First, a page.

All About Jazz needs your help and we have a deal. Pay $20 and we'll hide those six pesky Google ads that appear on every page, plus this box and the slideout box on the right for a full year! You'll also fund website expansion.
Guitarist Johnnie Valentino lists "sound designer on his resume, and his Eight Shorts in Search of David Lynch demonstrates the craft. Valentino designs "sound beds, manipulated found sound environments with which the improvisers interact. Each captures a mood, with ambient dream world synergies seeping in, a la Lynch. The worlds spun by these musicians materialize before the mind's eye, each an original sound vignette.
Large throbbing tones, with processed spider guitar running on snare webs, open "Ambiguity. Erik Friedlander's expressive cello anchors the swirling metallic signals and Valentino's jumpy tumbling guitar line. Mike Sarin's mallets strike swift and crisp out of thick electronic pulses. An industrial loop and sirens remind the listener of Valentino's love of Varese on "Exploration. Randy Jones' tuba and Russ Johnson's muted trumpet join the metallic sounds scraping and humming around them with Valentino's distortion disguised guitar buzzing through channels. Occasional titanic bass drum thump recalls Noh play music.
Naked exotica permeates "Under Current, with resonating tabla samples and floating wordless vocals interacting with Vinny Golia's protean flute improvisations. Valentino plays acoustic, possibly mandolin or shamisen, with a bright string instrument sample circulating the channels. "Components buzzes and hums with in amorphous metallic echo, acoustic guitar notes occasionally turning backward on themselves. Johnson's trumpet warms the spaceways with Mick Rossi supportive on piano.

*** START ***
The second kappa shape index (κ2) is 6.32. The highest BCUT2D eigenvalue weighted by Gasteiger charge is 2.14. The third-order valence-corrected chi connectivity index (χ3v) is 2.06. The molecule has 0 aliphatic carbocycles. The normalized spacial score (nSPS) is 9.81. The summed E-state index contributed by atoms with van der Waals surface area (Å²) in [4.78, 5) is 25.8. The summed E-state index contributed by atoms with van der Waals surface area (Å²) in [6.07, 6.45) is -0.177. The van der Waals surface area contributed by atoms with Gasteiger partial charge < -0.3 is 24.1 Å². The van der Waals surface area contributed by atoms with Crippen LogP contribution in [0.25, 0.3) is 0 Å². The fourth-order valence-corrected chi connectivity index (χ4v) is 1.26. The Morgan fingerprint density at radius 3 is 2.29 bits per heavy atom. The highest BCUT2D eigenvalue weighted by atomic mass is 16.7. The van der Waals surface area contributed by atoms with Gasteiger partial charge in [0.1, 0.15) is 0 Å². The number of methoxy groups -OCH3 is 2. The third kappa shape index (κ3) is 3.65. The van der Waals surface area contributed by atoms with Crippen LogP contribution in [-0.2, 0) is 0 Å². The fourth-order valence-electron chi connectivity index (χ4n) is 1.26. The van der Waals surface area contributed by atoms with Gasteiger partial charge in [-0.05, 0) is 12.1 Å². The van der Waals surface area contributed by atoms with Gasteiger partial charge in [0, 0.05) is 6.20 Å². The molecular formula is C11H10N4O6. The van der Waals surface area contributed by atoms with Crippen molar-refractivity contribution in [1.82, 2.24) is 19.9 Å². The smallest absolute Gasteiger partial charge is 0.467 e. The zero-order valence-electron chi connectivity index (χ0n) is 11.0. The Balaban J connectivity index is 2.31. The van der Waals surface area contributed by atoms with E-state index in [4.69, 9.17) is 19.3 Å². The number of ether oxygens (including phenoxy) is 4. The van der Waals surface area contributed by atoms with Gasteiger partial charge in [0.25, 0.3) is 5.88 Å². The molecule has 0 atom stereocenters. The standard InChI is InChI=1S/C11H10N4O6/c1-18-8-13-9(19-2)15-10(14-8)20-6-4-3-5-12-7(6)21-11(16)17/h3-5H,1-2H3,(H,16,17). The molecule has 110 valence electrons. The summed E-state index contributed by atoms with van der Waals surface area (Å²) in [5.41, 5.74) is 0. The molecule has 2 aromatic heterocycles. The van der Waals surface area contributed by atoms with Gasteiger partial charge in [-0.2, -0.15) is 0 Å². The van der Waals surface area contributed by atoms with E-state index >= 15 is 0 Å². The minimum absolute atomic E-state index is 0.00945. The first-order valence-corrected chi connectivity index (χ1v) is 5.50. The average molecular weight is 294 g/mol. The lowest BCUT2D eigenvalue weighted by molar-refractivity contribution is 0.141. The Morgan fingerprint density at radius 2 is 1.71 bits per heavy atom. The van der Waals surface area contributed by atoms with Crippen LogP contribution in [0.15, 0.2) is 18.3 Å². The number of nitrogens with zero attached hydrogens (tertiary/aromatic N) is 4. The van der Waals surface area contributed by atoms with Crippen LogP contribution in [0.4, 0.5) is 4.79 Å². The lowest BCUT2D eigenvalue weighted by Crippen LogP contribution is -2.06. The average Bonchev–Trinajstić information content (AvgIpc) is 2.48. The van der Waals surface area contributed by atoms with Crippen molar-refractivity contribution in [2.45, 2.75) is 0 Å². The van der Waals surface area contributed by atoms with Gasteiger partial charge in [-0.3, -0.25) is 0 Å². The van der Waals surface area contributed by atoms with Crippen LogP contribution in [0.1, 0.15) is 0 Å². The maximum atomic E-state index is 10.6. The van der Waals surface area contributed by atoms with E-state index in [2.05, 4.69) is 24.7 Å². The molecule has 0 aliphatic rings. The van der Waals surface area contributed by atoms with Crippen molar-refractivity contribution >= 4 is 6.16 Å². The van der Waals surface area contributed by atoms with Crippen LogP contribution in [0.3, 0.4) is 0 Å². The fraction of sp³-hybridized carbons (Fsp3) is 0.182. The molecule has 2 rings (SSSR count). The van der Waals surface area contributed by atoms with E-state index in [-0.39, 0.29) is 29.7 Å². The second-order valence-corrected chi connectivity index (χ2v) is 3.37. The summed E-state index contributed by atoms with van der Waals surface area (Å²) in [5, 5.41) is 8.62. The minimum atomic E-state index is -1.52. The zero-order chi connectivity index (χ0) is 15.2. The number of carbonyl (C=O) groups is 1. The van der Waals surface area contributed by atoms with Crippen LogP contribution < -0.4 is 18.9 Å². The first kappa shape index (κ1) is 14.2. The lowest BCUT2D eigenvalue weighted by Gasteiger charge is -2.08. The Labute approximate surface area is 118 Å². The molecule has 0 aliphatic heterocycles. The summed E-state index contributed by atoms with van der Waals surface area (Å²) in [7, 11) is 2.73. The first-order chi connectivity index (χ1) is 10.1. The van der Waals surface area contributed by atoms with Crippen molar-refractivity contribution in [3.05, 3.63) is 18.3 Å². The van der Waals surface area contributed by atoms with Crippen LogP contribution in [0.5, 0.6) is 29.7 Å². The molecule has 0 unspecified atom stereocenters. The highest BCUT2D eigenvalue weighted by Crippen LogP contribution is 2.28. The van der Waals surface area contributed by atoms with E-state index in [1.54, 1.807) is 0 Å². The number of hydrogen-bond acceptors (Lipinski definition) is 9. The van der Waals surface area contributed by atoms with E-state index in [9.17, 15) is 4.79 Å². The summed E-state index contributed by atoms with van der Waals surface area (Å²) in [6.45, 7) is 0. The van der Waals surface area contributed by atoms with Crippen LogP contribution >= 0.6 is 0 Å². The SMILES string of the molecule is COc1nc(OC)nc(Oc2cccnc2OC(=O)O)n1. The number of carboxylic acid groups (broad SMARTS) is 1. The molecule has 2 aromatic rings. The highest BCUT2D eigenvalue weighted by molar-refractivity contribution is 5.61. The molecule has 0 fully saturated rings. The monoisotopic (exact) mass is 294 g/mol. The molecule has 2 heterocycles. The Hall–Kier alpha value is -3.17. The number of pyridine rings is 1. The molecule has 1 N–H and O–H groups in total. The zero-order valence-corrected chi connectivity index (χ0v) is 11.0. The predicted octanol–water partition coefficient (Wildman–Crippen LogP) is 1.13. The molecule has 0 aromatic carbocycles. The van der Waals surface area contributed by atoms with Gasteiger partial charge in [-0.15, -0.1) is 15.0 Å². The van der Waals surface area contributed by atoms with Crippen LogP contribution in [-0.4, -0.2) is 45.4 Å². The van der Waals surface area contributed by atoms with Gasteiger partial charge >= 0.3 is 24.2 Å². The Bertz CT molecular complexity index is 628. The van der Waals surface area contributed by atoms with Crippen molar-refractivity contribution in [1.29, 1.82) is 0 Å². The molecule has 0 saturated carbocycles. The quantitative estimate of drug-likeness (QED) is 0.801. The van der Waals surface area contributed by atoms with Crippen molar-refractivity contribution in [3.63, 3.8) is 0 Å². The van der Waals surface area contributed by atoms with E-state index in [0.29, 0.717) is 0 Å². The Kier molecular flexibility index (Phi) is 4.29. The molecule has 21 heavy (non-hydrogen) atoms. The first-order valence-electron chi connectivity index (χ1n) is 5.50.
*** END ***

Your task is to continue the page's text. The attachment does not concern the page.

Golia returns to a low flute playing with whales, electronic echo, and a tape of himself on the moving "Unveiled. Johnson pierces the dream sounds with trumpet flash on "Concrete Irrationality. Oozing and trickling electronic distortions blow through with Sarin, giving the robot a pulse.
I grew up listening to mainstream '70s rock then ended up on the staff at the college paper at San Diego State, and volunteered to review heavy metal LPs. My second semester, the music editor dropped a Fenton Robinson LP on my desk, Night Flight. You like metal; they play guitar--he plays guitar, the editor told me
I grew up listening to mainstream '70s rock then ended up on the staff at the college paper at San Diego State, and volunteered to review heavy metal LPs. My second semester, the music editor dropped a Fenton Robinson LP on my desk, Night Flight. You like metal; they play guitar--he plays guitar, the editor told me. If we don't run a review, Alligator Records is going to stop servicing us.
Night Flight opened up a whole new world for me--the blues led me, inevitably, to Basie, who led to Duke, who led to Mingus, who led to Miles, who led to ...